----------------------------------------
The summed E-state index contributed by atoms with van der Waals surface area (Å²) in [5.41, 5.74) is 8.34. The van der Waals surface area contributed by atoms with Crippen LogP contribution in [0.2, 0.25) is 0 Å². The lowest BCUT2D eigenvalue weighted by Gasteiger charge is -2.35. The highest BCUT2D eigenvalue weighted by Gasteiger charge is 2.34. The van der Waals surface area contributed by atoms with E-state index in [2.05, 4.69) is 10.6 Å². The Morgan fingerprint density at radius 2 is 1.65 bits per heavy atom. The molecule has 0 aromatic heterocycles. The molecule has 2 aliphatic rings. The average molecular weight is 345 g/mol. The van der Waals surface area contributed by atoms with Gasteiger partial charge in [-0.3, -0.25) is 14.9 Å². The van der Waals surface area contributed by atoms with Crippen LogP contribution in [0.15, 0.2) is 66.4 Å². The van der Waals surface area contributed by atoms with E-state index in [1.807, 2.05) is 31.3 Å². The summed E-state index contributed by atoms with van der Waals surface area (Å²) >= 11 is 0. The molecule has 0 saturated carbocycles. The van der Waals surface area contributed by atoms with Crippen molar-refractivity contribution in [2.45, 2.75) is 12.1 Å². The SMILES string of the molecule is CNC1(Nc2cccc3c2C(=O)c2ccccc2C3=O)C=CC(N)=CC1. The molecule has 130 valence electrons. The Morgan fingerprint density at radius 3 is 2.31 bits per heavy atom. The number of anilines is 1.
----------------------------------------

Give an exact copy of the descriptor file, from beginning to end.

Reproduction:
The summed E-state index contributed by atoms with van der Waals surface area (Å²) in [5.41, 5.74) is 8.34. The van der Waals surface area contributed by atoms with Crippen LogP contribution in [0.2, 0.25) is 0 Å². The lowest BCUT2D eigenvalue weighted by Gasteiger charge is -2.35. The highest BCUT2D eigenvalue weighted by Gasteiger charge is 2.34. The van der Waals surface area contributed by atoms with E-state index in [2.05, 4.69) is 10.6 Å². The Morgan fingerprint density at radius 2 is 1.65 bits per heavy atom. The molecule has 0 aromatic heterocycles. The molecule has 2 aliphatic rings. The average molecular weight is 345 g/mol. The van der Waals surface area contributed by atoms with Gasteiger partial charge in [-0.3, -0.25) is 14.9 Å². The van der Waals surface area contributed by atoms with Crippen LogP contribution in [0.15, 0.2) is 66.4 Å². The van der Waals surface area contributed by atoms with E-state index in [1.807, 2.05) is 31.3 Å². The summed E-state index contributed by atoms with van der Waals surface area (Å²) >= 11 is 0. The molecule has 0 saturated carbocycles. The van der Waals surface area contributed by atoms with Crippen molar-refractivity contribution in [2.45, 2.75) is 12.1 Å². The SMILES string of the molecule is CNC1(Nc2cccc3c2C(=O)c2ccccc2C3=O)C=CC(N)=CC1. The molecule has 130 valence electrons. The Morgan fingerprint density at radius 3 is 2.31 bits per heavy atom. The number of anilines is 1.